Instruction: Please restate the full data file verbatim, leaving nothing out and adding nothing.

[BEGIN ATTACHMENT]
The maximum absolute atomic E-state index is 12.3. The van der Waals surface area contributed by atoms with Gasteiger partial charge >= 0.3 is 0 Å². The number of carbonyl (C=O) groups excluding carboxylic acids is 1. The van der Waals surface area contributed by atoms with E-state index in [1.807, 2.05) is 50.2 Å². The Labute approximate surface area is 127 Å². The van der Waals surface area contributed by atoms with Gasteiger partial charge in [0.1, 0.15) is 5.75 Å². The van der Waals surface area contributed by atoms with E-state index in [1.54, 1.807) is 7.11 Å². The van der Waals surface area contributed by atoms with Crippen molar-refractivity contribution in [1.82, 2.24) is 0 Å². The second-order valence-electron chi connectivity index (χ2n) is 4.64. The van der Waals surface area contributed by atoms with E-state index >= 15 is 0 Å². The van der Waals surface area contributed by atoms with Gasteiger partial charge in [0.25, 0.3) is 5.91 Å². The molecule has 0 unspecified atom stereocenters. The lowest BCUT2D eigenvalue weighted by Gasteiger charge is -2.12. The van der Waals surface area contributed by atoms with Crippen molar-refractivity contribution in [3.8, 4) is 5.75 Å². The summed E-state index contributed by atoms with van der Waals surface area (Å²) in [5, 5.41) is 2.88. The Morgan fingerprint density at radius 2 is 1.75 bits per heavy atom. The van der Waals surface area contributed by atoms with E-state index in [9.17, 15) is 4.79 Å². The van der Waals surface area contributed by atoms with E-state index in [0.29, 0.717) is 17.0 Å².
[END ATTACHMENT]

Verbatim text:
The maximum absolute atomic E-state index is 12.3. The van der Waals surface area contributed by atoms with Gasteiger partial charge >= 0.3 is 0 Å². The number of carbonyl (C=O) groups excluding carboxylic acids is 1. The van der Waals surface area contributed by atoms with E-state index in [1.807, 2.05) is 50.2 Å². The Labute approximate surface area is 127 Å². The van der Waals surface area contributed by atoms with Gasteiger partial charge in [0.1, 0.15) is 5.75 Å². The van der Waals surface area contributed by atoms with E-state index in [1.54, 1.807) is 7.11 Å². The van der Waals surface area contributed by atoms with Crippen molar-refractivity contribution in [1.82, 2.24) is 0 Å². The second-order valence-electron chi connectivity index (χ2n) is 4.64. The van der Waals surface area contributed by atoms with E-state index >= 15 is 0 Å². The van der Waals surface area contributed by atoms with Gasteiger partial charge in [0.25, 0.3) is 5.91 Å². The molecule has 0 unspecified atom stereocenters. The lowest BCUT2D eigenvalue weighted by Gasteiger charge is -2.12. The van der Waals surface area contributed by atoms with Crippen molar-refractivity contribution in [3.8, 4) is 5.75 Å². The summed E-state index contributed by atoms with van der Waals surface area (Å²) in [5, 5.41) is 2.88. The Morgan fingerprint density at radius 2 is 1.75 bits per heavy atom. The van der Waals surface area contributed by atoms with E-state index in [9.17, 15) is 4.79 Å². The van der Waals surface area contributed by atoms with E-state index in [0.29, 0.717) is 17.0 Å².